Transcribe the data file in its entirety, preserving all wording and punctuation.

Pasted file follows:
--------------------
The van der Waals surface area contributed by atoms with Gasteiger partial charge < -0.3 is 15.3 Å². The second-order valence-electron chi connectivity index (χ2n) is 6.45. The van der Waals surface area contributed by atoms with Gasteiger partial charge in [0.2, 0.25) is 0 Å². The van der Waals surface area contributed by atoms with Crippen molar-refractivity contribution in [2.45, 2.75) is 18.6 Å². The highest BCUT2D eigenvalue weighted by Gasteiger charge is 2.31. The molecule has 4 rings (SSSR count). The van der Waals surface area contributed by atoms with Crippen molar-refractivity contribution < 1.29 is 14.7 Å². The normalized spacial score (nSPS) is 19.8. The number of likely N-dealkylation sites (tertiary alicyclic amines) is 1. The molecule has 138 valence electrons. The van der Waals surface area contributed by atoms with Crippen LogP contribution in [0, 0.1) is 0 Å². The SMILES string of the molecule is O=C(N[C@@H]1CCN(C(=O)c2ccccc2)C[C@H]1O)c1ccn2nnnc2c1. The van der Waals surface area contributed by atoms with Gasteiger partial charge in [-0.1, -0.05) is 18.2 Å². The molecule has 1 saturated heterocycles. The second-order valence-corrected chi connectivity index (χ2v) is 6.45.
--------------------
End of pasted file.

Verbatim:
The van der Waals surface area contributed by atoms with Gasteiger partial charge < -0.3 is 15.3 Å². The second-order valence-electron chi connectivity index (χ2n) is 6.45. The van der Waals surface area contributed by atoms with Gasteiger partial charge in [0.2, 0.25) is 0 Å². The van der Waals surface area contributed by atoms with Crippen molar-refractivity contribution in [2.45, 2.75) is 18.6 Å². The highest BCUT2D eigenvalue weighted by Gasteiger charge is 2.31. The molecule has 4 rings (SSSR count). The van der Waals surface area contributed by atoms with Crippen molar-refractivity contribution < 1.29 is 14.7 Å². The normalized spacial score (nSPS) is 19.8. The number of likely N-dealkylation sites (tertiary alicyclic amines) is 1. The molecule has 138 valence electrons. The van der Waals surface area contributed by atoms with Crippen LogP contribution in [0, 0.1) is 0 Å². The SMILES string of the molecule is O=C(N[C@@H]1CCN(C(=O)c2ccccc2)C[C@H]1O)c1ccn2nnnc2c1. The van der Waals surface area contributed by atoms with Gasteiger partial charge in [-0.1, -0.05) is 18.2 Å². The molecule has 1 saturated heterocycles. The second-order valence-corrected chi connectivity index (χ2v) is 6.45.